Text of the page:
If you have ever listened to your favorite radio station online or surfed one of the many web-exclusive streaming audio sites around the world, you have probably experienced Internet radio. Web radio stations come in all shapes and sizes; some boast niche-specific playlists, others promote independent artists, and still others simply stream simulcasts of traditional radio programming.


Broadcasting on the web, or webcasting, allows audio to be streamed in real time to the listener, eliminating the wait times for downloads. The audience can be international, since there is no signal strength constraint as there often is for terrestrial radio. Most sites require listeners to use special software such as Real Player, Windows Media Player or custom players to access the streaming content.


Wharton public policy and management professor Gerald Faulhaber notes that many people listen to Internet radio at work, where broadband connections are more readily available. As reported in USA Today, research firm GartnerG2 estimates that 16% of the 156 million adults who use the Internet at work and at home listen to the thousands of radio stations available on the web. While some Internet radio offerings are affiliated with large media companies, like Radio@AOL, much of it is provided by small sites that focus on particular formats or musical genres.


But the days of independent radio on the Net could be numbered, say some experts. A recently established royalty fee payable to record companies may price many small content providers out of the market, leaving some with no choice but to shut down.


At issue are the royalties webcasters have to pay for the right to stream songs. Royalties can be broken down into two categories: those paid for the song as it is written by the composer, and those paid for the song as it is interpreted by the recording artist. Terrestrial radio stations are mostly exempt from paying the latter, since they are considered promoters of new music. The Recording Industry Association of America, an organization representing several major record labels, contends that Net radio services are different – since there are ways for listeners to digitally reproduce the music – and should therefore pay the sound recording fees.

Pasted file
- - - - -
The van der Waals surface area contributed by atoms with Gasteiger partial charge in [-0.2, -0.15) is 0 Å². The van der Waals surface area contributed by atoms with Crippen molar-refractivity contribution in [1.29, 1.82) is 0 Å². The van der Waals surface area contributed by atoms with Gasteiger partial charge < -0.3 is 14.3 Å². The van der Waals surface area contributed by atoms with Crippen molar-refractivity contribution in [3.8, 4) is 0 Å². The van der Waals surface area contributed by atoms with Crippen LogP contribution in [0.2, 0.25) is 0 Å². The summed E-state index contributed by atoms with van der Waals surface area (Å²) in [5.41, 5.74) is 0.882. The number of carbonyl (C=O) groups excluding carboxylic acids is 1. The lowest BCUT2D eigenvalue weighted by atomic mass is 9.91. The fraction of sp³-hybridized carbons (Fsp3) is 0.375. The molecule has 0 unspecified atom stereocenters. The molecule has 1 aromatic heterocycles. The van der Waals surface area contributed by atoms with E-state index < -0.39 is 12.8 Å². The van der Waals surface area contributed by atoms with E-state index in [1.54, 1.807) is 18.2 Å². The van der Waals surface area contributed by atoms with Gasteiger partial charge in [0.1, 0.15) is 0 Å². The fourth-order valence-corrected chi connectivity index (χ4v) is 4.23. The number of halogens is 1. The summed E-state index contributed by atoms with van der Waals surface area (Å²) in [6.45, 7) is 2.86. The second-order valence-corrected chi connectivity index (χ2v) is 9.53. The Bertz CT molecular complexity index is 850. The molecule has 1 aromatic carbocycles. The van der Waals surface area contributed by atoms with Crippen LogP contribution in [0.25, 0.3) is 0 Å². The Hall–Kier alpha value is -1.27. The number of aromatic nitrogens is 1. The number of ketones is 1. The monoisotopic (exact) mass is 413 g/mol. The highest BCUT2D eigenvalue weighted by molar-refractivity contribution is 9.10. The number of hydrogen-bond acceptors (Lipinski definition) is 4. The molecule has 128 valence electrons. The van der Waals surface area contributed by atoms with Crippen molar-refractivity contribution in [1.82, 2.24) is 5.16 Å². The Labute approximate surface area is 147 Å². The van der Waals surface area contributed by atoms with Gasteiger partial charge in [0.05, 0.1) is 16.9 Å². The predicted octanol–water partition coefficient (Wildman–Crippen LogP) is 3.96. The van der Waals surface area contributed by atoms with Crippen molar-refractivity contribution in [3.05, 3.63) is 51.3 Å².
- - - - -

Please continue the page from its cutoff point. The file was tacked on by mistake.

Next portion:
In 1998, Congress passed the Digital Millennium Copyright Act, giving record companies the right to collect royalties from webcasters for the music they play. On June 20 of this year, the U.S. Copyright Office set the rates payable for webcasters at 70 cents per song heard by 1,000 people. If this decision stands, the first royalties are due in November, and payment of royalties from past years (to 1998) is due in October. Although it is half the rate recommended by a government arbitration panel in February, webcasters still claim that they will be driven out of business. This is despite the fact that Cary Sherman, president of the RIAA, recently stated that the rate still “does not reflect the fair market value of the music.”


On July 15, the National Association of Broadcasters and radio firms Bonneville International Corp., Clear Channel, Cox Radio Inc., Emmis Communications Corp., Entercom Communications Corp. and Susquehanna Radio Corp. appealed the royalty rate decision in federal court, claiming that Congress intended the fees to apply only to services which allowed users to download songs and not to broadcasters.